In 1945, Very Rev. Maurice Hughes was appointed pastor of SS Peter and Paul’s parish. He turned his attention to the 47-year-old St. Agnes School. He had new floors placed in many of the classrooms, and realizing the need for a gymnasium, organized successful parish parties to raise a sum of $10,000 for that purpose. The auditorium in the school was converted into a multipurpose gym and auditorium.

Rev. Joseph A. Griffin (later Monsignor) became the pastor of SS. Peter and Paul’s on Sept. 16, 1953. The condition of the school required continuous renovations and the State Fire Inspectors aroused by a disastrous fire in Chicago condemned Saint Agnes School. The entire second floor had to be sealed off and was not available for any use.

A fundraising campaign was started in January of 1961; the minimum goal was to raise $125,000. The goal was met and ground was broken on May 16, 1962. The new school building was built behind the old St. Agnes School, where the students continued on until February of 1963. The classroom section of the new school was blessed by His Excellency, The most Reverend Jerome D. Hannon, D.D. Bishop of Scranton, on Sunday Feb. 23, 1963. The new school was opened on Monday, Feb. 25, 1963.

I can remember that day well. We assembled in the old school and each carried what we could to the new school. The old school was torn down and the rest of the school building and parish center was completed. The cornerstone for the entire project was laid on Dec. 8, 1963. The new school was completed at a cost of $492,000. A one-story structure of contemporary architecture has nine classrooms, a lobby, library, science rooms, administrative offices, a completely equipped kitchen and storage area, a student store, gymnasium with bleacher seating, storage and locker rooms, and a stage with dressing rooms. The elementary and high schools were separated by the library.

The large marble statue of Saint Agnes erected by Father Kelly in 1898 was moved to a new location near the main stairway that leads from Third Street to the school.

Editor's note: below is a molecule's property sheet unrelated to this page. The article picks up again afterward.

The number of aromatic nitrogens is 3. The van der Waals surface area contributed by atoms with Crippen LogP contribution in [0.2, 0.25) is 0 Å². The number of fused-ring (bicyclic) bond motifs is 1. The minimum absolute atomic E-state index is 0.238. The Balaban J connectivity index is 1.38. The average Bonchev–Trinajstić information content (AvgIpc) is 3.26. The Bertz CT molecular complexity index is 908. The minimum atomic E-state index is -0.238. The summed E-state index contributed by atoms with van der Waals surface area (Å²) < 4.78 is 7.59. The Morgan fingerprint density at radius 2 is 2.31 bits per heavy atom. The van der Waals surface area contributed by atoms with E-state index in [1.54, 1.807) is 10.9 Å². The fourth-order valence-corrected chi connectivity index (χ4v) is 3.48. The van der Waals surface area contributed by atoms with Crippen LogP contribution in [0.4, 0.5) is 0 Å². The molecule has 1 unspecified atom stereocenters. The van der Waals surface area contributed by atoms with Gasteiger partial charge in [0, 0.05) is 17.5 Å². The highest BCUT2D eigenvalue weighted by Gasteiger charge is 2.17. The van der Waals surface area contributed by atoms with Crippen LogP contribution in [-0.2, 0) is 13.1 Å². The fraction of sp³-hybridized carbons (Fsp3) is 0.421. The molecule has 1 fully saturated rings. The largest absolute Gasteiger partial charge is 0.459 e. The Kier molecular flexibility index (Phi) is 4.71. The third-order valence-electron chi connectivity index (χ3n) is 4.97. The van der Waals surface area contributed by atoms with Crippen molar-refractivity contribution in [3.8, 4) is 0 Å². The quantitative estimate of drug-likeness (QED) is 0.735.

In 1967, during the last semester of the school year, Very Reverend Joseph Shaughnessey, pastor of SS. Peter and Paul’s parish, announced that Saint Agnes would close its high school department at the end of the semester. This was not accepted easily in the parish, as so many of the parishioners made great sacrifices to donate to build the school and were told at the time of the fund drives that the high school was going to continue.

In June of 1967, 12 senior students received their diplomas at the last commencement of Saint Agnes High School.

Saint Agnes opened in September of 1967 as an elementary school consisting of eight grades. The elementary classes, until this time, had been doubled in classrooms. Now each grade could have its own room. Sister Susanne Stutz, R. S. M. was the first principal of Saint Agnes elementary school, a role she served in for the next four years.

In 1977 the Sisters of Mercy celebrated 100 years in Towanda. A Pontifical Mass was celebrated followed by a reception and dinner. Many of the Sisters who taught in Towanda over the years returned for the celebration along with Towanda natives and Saint Agnes graduates who entered the religious order.

The Sisters moved from the Ward Mansion to 100 Third Street, the old Burchill Home, in 1971. The old convent, which was very hard to heat and maintain, was scheduled to be torn down, but this did not happen, as the building burned in May of 1972. As time passed the number of Sisters teaching at Saint Agnes dwindled, and in 1992 when Sister Rose de Lima Moran left Towanda, the convent was closed. The Sisters of Mercy after 115 years no longer has a presence in Towanda.

The school year of 2006-07 brought another blow to Saint Agnes School. The Diocese of Scranton, under the direction of Bishop Joseph F. Martino, D.D., Hist., E.D., engaged Meitler Consultants to do a thorough, in-depth review of educational, demographic, financial and enrollment figures throughout the diocese. The results of the Meitler study recommended that Saint Agnes School close grades seven and eight. In a letter to the parents of Saint Agnes School dated March 28, 2007, they were notified by Bishop Martino that he had decided to accept the recommendation of the Meitler group.

In September of 2007 Saint Agnes School opened as pre-k through grade six. The spirit of the school has not been broken and the faculty and family of Saint Agnes are moving forward doing everything necessary to keep the school operating. For the past eight school years the school has been under the leadership of Kathleen DeWan. DeWan, a 1960 graduate of Saint Agnes School and a retired Towanda Public School teacher, serves as principal of the school. DeWan has a wonderful ability to lead, and through her leadership many new programs have been added at the school, along with a renewed spirit to keep the school operational.

Saint Agnes School continues to be an integral part of the education system in Towanda as the school opened this year for the 135th time; not many schools in Bradford County or in the Diocese of Scranton have the honor of that grand age.

Father Edward Michelini is currently the pastor of SS. Peter and Paul’s Parish.